Nonsense in Kaesong

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Nonsense in Kaesong

A safe investment environment is essential to successful business. No businessman will invest if regulations on taxes change overnight. North Korea must keep that in mind if it wants to attract foreign capital.

Quite the opposite, however, is happening in the Kaesong Industrial Complex in the North. Pyongyang has imposed outrageously punitive taxes on South Korean companies doing business there for missed reporting of revenues - as high as 200 times the unreported amount and even retroactively applying those rates as far back as eight years. No companies would do business in such a hostile business environment.

It all began in August, with North Korea’s unilateral decision to revise detailed rules for operations of South Korean companies. It called for fines of up to a maximum of 200 times the unreported revenues, scrapping of a ban on retroactive taxation, a demand for more detailed documentation of purchases of raw materials and more accounting. Based on the new rules, North Korea allegedly levied as much as $100,000 in extra taxes on 19 companies, or 16 percent of all the 123 companies in the complex, not to mention a threat to limit the shipping in or out of resources if they violate the new guidelines.

Most likely, North Korea took its action out of suspicions that some companies evaded taxes by manipulating their accounts. That’s not only an outright violation of the laws of the complex, but also a negation of the basic spirit of the agreement on inter-Korean investments. Despite our officials’ request for consultations to discuss the matter, North Korea refused, saying taxation is their jurisdiction.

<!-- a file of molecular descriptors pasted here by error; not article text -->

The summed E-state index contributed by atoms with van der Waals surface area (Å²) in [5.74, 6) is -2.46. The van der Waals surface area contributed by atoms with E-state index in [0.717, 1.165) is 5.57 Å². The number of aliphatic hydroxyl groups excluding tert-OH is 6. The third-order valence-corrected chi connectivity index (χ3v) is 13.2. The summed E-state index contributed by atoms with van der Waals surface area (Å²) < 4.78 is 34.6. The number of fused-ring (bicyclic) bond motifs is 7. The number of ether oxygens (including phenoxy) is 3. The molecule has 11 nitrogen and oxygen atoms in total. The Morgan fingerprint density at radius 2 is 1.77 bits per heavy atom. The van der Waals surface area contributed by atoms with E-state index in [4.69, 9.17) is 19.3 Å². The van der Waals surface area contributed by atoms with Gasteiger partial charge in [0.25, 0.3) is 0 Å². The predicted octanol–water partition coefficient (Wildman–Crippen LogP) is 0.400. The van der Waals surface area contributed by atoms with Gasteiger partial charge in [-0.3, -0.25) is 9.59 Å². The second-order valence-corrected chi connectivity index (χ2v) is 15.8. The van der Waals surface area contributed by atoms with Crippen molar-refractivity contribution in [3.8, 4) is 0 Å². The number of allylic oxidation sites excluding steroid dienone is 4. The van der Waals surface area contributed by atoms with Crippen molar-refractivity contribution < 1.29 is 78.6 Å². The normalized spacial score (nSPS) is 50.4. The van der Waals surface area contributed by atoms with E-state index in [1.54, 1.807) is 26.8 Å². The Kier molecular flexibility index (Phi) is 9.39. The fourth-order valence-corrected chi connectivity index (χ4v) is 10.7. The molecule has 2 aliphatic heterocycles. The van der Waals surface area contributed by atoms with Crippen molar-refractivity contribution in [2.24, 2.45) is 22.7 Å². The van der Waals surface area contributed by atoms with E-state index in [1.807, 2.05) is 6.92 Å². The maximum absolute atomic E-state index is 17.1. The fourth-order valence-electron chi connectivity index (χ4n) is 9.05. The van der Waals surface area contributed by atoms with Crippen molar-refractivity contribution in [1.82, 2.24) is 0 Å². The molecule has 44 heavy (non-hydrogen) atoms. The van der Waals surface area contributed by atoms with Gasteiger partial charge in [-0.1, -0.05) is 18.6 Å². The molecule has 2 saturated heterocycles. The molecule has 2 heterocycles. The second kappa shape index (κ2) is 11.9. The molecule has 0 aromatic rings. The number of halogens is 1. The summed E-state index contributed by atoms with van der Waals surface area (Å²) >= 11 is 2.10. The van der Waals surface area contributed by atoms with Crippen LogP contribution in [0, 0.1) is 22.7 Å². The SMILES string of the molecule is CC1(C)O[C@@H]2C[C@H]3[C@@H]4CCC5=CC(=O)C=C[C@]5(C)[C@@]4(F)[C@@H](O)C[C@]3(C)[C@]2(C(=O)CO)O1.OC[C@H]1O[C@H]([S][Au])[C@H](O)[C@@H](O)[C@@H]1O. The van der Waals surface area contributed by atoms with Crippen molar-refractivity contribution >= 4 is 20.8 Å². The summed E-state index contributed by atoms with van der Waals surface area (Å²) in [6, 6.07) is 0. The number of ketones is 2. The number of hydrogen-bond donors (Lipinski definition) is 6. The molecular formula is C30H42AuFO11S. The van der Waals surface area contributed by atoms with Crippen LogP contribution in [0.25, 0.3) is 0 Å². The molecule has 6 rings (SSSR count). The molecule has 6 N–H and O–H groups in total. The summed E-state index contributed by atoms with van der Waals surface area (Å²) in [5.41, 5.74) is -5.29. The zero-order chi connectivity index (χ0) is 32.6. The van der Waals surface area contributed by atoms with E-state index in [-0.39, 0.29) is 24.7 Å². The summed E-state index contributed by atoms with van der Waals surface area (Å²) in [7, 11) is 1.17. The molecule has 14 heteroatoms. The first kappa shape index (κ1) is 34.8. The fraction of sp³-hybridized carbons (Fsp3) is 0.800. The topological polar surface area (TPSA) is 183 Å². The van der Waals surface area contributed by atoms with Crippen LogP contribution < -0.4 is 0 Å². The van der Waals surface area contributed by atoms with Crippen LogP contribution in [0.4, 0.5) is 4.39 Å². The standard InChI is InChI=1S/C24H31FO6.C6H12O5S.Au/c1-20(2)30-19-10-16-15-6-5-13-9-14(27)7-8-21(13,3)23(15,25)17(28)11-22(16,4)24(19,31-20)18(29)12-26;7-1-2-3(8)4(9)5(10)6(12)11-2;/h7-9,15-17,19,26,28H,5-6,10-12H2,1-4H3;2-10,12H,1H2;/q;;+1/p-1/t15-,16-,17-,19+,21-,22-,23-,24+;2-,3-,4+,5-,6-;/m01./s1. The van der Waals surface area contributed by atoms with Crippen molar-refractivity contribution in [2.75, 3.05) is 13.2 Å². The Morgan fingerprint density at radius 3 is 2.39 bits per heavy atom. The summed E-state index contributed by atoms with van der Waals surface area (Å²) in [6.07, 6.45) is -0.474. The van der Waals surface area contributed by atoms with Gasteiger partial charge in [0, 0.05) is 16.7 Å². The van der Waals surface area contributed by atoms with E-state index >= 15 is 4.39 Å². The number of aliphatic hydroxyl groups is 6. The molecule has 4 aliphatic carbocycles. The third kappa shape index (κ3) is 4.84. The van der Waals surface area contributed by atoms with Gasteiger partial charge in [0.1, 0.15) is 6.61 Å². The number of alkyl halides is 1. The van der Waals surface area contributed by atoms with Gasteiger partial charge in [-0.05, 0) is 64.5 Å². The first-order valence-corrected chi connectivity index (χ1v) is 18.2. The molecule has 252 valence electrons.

The North held four briefing sessions in China to attract foreign investments last month, probably aimed at luring capital to three special economic zones - Hwanggumpyong, the Rason Economic Zone and Wihwa Island - to improve its people’s lives. We cannot help but question what is behind its retrogressive actions in Kaesong. If Pyongyang really needs foreign investment, it must back down and respect international law.

The industrial complex where 52,880 North Koreans are working is a golden goose. It contributed $245 million to the North’s state coffers. If the North intends to earn more money by taking advantage of a power transition period in the South, it’s being penny-wise and pound-foolish. Seoul must strongly demand Pyongyang withdraw its latest actions. We hope our companies, too, demonstrate a concerted response, even a willingness to walk away from Kaesong in a worst-case scenario.
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